Other times tears that don’t cut me so deeply, and that seem dry on the outside, in my heart constantly fall and run free. I am saddened by the loss of Katherine at my side sharing each new family occasion or significant days and I hurt for all the memories she won’t ever be a part of. You never know how many dreams you had, until you realise so many are broken. My daughters are victims of these!

I wish I could have had more time to have all the conversations I never had with Kath because we were just swept up by the advancing tide. We were just trying hopelessly to deal with the prognosis and so many new Cancer symptoms each day, that we were just too busy treading water, trying to keep our heads above each new wave that was trying to drown us whilst we battled hard to survive them each day, each new challenge and the looming threat to our happy ever after, while we protected our girls from the news.

Trauma! My family has been hit with trauma!

When I cry it is more than just simple grief? It is here where the problem lies. Nobody wants to grieve endlessly. I also need a distraction from grief and its exhausting grip on me.

Circumstances find me alone trapped at home with three very young girls needing me and constantly. But I am not seeking to flee any parental obligation of course; it’s just that I still need the connection with others. I need companionship’s distracting therapy to keep me looking forward quite as much as I find I look back.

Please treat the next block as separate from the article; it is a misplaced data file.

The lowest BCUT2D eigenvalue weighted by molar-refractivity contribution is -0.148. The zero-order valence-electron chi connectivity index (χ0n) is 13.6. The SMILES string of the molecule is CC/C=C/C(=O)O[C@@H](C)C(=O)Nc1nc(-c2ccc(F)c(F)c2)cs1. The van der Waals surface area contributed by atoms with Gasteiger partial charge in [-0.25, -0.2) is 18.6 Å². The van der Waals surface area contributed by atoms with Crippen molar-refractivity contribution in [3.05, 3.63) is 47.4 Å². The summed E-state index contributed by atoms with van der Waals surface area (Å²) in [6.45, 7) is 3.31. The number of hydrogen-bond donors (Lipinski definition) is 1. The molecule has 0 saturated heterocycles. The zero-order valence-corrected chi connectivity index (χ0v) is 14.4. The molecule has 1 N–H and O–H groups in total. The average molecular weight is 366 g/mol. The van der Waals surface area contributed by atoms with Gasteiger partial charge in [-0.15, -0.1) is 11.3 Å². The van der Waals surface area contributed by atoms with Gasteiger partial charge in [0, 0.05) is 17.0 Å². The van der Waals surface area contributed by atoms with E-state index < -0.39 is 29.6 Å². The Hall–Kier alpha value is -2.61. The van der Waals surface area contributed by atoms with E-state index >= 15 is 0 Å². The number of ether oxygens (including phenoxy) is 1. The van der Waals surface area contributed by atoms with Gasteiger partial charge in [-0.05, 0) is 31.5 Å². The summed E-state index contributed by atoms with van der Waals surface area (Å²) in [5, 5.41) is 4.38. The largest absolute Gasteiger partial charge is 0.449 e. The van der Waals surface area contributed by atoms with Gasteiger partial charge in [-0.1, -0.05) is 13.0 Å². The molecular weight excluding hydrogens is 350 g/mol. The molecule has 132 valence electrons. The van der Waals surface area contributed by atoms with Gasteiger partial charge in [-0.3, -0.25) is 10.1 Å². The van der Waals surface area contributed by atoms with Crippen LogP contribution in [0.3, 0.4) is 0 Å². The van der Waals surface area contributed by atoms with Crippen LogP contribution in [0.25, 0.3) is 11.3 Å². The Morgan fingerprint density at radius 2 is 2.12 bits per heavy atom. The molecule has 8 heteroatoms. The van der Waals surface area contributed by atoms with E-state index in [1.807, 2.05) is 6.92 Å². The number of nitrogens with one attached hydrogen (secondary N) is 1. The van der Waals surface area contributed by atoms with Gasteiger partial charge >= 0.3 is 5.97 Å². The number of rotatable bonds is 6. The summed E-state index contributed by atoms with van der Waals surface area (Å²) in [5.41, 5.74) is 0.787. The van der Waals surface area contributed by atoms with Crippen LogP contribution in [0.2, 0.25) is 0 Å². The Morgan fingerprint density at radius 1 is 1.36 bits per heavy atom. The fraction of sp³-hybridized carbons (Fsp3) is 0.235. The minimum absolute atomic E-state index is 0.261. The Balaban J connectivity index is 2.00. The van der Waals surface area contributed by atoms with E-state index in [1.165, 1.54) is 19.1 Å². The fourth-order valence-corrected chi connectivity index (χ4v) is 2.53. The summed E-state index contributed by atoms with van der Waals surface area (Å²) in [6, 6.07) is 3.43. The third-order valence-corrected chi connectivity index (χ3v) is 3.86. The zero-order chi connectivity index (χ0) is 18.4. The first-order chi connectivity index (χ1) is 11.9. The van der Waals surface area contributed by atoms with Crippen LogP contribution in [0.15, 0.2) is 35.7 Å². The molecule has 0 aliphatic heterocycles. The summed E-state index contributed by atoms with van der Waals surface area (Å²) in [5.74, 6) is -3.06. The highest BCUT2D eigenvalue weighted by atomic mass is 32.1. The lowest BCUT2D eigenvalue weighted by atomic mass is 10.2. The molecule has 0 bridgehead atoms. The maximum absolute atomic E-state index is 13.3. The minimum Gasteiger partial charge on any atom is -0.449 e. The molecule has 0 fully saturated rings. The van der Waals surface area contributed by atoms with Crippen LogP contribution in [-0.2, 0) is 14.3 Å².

But companionship also comes with flaws of its own and at times it too can be very exhausting. Instead of a feeling of company, at times it can make you feel lonelier than when you’re alone, but at least you don’t feel like life has forgotten you completely.

When you have been through loss you might label traumatic in scale it is not easily or always openly discussed. Companionship will be found in the guise of family, friends, neighbours, new acquaintances, colleagues or just chance, but they all have one thing in common, between you both, you must connect. That is really what we search for the most, though we might not even realise it, but we all need to feel we connect. Like a hoover tube, companionship stops us flapping all over the place in search of attachment. It’s what sets companions apart from complete strangers.

But in my case when I find a welcome connection or indeed the ‘companionship therapy’ fix, I find myself as the saying goes; caught between a rock and a hard place.

See, if my reason for seeking companionship is to help distract me from the sapping properties of grief, then I need to keep things from getting too deep. In trying to keep conversation so light however, means I have to act almost like the trauma I have experienced doesn’t exist. If I do this, the relationship is never truly connected and becomes biased and only about one side, just to protect the unaffected from the gravity of such conversations, as once started they are not easily moved on from. So either, I act and talk lightly as if nothing serious has happened at all, which I find I do most of all, after all that gives me the distraction from continued grief and its complimenting isolation. Or I talk honestly and openly equally about me, knowing at least I am honestly connecting, even though as a consequence, I won’t be escaping.